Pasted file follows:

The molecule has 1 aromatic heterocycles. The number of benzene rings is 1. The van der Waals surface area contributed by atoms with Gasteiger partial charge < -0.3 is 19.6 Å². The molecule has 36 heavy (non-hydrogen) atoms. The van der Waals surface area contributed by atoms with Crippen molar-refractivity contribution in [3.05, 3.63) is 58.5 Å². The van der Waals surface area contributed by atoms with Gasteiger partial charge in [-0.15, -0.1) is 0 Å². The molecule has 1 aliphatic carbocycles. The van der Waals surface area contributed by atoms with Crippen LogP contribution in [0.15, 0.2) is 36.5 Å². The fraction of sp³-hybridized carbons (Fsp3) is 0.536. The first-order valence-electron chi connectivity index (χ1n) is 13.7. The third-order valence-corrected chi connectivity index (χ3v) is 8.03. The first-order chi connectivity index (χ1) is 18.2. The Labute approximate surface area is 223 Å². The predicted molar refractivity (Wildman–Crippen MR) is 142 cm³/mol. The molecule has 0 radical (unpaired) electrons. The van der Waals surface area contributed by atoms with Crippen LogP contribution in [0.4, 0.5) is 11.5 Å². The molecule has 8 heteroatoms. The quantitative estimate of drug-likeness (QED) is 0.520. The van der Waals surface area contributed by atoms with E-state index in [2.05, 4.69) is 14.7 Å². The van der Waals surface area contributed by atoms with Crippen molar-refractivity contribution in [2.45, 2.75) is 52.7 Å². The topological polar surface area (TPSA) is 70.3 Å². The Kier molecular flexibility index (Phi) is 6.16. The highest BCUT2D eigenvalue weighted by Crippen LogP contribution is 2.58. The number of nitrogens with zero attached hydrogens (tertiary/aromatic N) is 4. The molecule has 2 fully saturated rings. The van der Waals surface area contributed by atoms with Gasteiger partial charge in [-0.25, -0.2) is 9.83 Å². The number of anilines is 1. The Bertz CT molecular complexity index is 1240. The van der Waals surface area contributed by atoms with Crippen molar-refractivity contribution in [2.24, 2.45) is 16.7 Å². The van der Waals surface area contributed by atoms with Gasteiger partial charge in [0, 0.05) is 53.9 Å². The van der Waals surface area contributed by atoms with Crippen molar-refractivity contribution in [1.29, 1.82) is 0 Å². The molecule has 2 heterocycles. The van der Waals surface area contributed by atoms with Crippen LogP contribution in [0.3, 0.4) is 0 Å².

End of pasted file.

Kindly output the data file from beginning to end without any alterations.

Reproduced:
The molecule has 1 aromatic heterocycles. The number of benzene rings is 1. The van der Waals surface area contributed by atoms with Gasteiger partial charge < -0.3 is 19.6 Å². The molecule has 36 heavy (non-hydrogen) atoms. The van der Waals surface area contributed by atoms with Crippen molar-refractivity contribution in [3.05, 3.63) is 58.5 Å². The van der Waals surface area contributed by atoms with Gasteiger partial charge in [-0.15, -0.1) is 0 Å². The molecule has 1 aliphatic carbocycles. The van der Waals surface area contributed by atoms with Crippen LogP contribution in [0.15, 0.2) is 36.5 Å². The fraction of sp³-hybridized carbons (Fsp3) is 0.536. The first-order valence-electron chi connectivity index (χ1n) is 13.7. The third-order valence-corrected chi connectivity index (χ3v) is 8.03. The first-order chi connectivity index (χ1) is 18.2. The Labute approximate surface area is 223 Å². The predicted molar refractivity (Wildman–Crippen MR) is 142 cm³/mol. The molecule has 0 radical (unpaired) electrons. The van der Waals surface area contributed by atoms with Crippen LogP contribution in [0.4, 0.5) is 11.5 Å². The molecule has 8 heteroatoms. The quantitative estimate of drug-likeness (QED) is 0.520. The van der Waals surface area contributed by atoms with E-state index in [2.05, 4.69) is 14.7 Å². The van der Waals surface area contributed by atoms with Crippen molar-refractivity contribution in [2.45, 2.75) is 52.7 Å². The topological polar surface area (TPSA) is 70.3 Å². The Kier molecular flexibility index (Phi) is 6.16. The highest BCUT2D eigenvalue weighted by Crippen LogP contribution is 2.58. The number of nitrogens with zero attached hydrogens (tertiary/aromatic N) is 4. The molecule has 2 fully saturated rings. The van der Waals surface area contributed by atoms with Gasteiger partial charge in [-0.25, -0.2) is 9.83 Å². The number of anilines is 1. The Bertz CT molecular complexity index is 1240. The van der Waals surface area contributed by atoms with Crippen molar-refractivity contribution in [2.24, 2.45) is 16.7 Å². The van der Waals surface area contributed by atoms with Gasteiger partial charge in [0, 0.05) is 53.9 Å². The van der Waals surface area contributed by atoms with Crippen molar-refractivity contribution in [1.29, 1.82) is 0 Å². The molecule has 2 heterocycles. The van der Waals surface area contributed by atoms with Crippen LogP contribution in [0.3, 0.4) is 0 Å².